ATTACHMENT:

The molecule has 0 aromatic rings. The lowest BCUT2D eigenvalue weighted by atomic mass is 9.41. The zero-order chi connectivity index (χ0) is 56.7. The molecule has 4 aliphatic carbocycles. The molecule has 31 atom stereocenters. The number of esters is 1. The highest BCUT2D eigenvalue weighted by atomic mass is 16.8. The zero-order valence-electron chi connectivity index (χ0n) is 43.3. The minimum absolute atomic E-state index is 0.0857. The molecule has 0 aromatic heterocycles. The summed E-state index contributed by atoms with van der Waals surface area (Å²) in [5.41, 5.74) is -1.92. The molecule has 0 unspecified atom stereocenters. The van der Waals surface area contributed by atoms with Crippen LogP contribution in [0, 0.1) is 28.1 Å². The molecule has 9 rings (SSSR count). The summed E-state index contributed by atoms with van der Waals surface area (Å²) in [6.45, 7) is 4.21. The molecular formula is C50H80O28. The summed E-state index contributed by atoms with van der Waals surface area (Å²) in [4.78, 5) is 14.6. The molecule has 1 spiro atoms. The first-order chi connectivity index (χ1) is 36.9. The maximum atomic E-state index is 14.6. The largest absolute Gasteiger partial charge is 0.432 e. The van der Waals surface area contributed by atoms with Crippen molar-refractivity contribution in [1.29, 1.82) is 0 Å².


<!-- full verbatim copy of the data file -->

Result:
The molecule has 0 aromatic rings. The lowest BCUT2D eigenvalue weighted by atomic mass is 9.41. The zero-order chi connectivity index (χ0) is 56.7. The molecule has 4 aliphatic carbocycles. The molecule has 31 atom stereocenters. The number of esters is 1. The highest BCUT2D eigenvalue weighted by atomic mass is 16.8. The zero-order valence-electron chi connectivity index (χ0n) is 43.3. The minimum absolute atomic E-state index is 0.0857. The molecule has 0 aromatic heterocycles. The summed E-state index contributed by atoms with van der Waals surface area (Å²) in [5.41, 5.74) is -1.92. The molecule has 0 unspecified atom stereocenters. The van der Waals surface area contributed by atoms with Crippen LogP contribution in [0, 0.1) is 28.1 Å². The molecule has 9 rings (SSSR count). The summed E-state index contributed by atoms with van der Waals surface area (Å²) in [6.45, 7) is 4.21. The molecular formula is C50H80O28. The summed E-state index contributed by atoms with van der Waals surface area (Å²) in [4.78, 5) is 14.6. The molecule has 1 spiro atoms. The first-order chi connectivity index (χ1) is 36.9. The maximum atomic E-state index is 14.6. The largest absolute Gasteiger partial charge is 0.432 e. The van der Waals surface area contributed by atoms with Crippen molar-refractivity contribution in [1.29, 1.82) is 0 Å².